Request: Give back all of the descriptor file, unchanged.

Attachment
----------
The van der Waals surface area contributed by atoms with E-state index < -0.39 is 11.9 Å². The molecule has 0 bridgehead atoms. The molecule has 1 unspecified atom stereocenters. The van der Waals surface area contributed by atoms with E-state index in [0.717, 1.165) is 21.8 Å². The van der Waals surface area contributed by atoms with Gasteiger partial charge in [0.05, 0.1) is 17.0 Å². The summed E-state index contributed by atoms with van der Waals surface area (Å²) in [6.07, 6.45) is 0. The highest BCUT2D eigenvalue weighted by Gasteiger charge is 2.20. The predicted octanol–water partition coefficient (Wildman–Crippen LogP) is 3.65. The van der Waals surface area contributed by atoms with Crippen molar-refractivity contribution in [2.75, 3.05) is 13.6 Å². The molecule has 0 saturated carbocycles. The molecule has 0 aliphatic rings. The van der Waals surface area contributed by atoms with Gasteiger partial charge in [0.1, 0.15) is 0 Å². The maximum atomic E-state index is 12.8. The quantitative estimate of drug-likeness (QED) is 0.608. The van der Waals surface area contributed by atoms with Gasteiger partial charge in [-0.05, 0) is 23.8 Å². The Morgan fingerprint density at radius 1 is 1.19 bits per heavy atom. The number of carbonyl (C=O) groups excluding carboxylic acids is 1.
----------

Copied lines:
The van der Waals surface area contributed by atoms with E-state index < -0.39 is 11.9 Å². The molecule has 0 bridgehead atoms. The molecule has 1 unspecified atom stereocenters. The van der Waals surface area contributed by atoms with E-state index in [0.717, 1.165) is 21.8 Å². The van der Waals surface area contributed by atoms with Gasteiger partial charge in [0.05, 0.1) is 17.0 Å². The summed E-state index contributed by atoms with van der Waals surface area (Å²) in [6.07, 6.45) is 0. The highest BCUT2D eigenvalue weighted by Gasteiger charge is 2.20. The predicted octanol–water partition coefficient (Wildman–Crippen LogP) is 3.65. The van der Waals surface area contributed by atoms with Crippen molar-refractivity contribution in [2.75, 3.05) is 13.6 Å². The molecule has 0 saturated carbocycles. The molecule has 0 aliphatic rings. The van der Waals surface area contributed by atoms with Gasteiger partial charge in [0.1, 0.15) is 0 Å². The maximum atomic E-state index is 12.8. The quantitative estimate of drug-likeness (QED) is 0.608. The van der Waals surface area contributed by atoms with Gasteiger partial charge in [-0.05, 0) is 23.8 Å². The Morgan fingerprint density at radius 1 is 1.19 bits per heavy atom. The number of carbonyl (C=O) groups excluding carboxylic acids is 1.